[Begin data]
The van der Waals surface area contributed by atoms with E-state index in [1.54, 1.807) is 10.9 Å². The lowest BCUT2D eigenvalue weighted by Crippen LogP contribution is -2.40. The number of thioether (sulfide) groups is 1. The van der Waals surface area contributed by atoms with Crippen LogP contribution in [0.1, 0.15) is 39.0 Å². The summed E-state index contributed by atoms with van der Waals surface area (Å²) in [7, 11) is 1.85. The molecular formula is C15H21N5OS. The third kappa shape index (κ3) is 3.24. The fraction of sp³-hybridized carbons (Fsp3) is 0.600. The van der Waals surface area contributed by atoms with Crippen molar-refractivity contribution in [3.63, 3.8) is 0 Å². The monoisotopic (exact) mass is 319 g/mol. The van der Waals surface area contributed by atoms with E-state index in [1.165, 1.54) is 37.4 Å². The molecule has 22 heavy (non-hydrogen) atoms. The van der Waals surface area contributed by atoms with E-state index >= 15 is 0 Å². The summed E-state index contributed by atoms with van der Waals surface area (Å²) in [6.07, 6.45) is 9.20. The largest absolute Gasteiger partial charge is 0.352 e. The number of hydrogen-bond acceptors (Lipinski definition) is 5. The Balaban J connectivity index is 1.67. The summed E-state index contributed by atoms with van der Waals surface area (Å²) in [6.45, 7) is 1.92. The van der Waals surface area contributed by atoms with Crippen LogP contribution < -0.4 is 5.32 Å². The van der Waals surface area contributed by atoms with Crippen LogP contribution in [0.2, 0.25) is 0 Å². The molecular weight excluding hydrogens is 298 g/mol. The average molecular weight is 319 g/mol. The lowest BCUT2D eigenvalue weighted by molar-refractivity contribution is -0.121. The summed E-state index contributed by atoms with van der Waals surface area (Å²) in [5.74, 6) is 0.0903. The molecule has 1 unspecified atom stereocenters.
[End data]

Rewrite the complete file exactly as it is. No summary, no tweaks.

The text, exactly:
The van der Waals surface area contributed by atoms with E-state index in [1.54, 1.807) is 10.9 Å². The lowest BCUT2D eigenvalue weighted by Crippen LogP contribution is -2.40. The number of thioether (sulfide) groups is 1. The van der Waals surface area contributed by atoms with Crippen LogP contribution in [0.1, 0.15) is 39.0 Å². The summed E-state index contributed by atoms with van der Waals surface area (Å²) in [7, 11) is 1.85. The molecular formula is C15H21N5OS. The third kappa shape index (κ3) is 3.24. The fraction of sp³-hybridized carbons (Fsp3) is 0.600. The van der Waals surface area contributed by atoms with Crippen molar-refractivity contribution in [3.63, 3.8) is 0 Å². The monoisotopic (exact) mass is 319 g/mol. The van der Waals surface area contributed by atoms with E-state index in [1.165, 1.54) is 37.4 Å². The molecule has 22 heavy (non-hydrogen) atoms. The van der Waals surface area contributed by atoms with E-state index >= 15 is 0 Å². The summed E-state index contributed by atoms with van der Waals surface area (Å²) in [6.07, 6.45) is 9.20. The largest absolute Gasteiger partial charge is 0.352 e. The number of hydrogen-bond acceptors (Lipinski definition) is 5. The Balaban J connectivity index is 1.67. The summed E-state index contributed by atoms with van der Waals surface area (Å²) in [6.45, 7) is 1.92. The van der Waals surface area contributed by atoms with Crippen LogP contribution < -0.4 is 5.32 Å². The van der Waals surface area contributed by atoms with Crippen LogP contribution in [0.2, 0.25) is 0 Å². The molecular weight excluding hydrogens is 298 g/mol. The average molecular weight is 319 g/mol. The lowest BCUT2D eigenvalue weighted by molar-refractivity contribution is -0.121. The summed E-state index contributed by atoms with van der Waals surface area (Å²) in [5.74, 6) is 0.0903. The molecule has 1 unspecified atom stereocenters.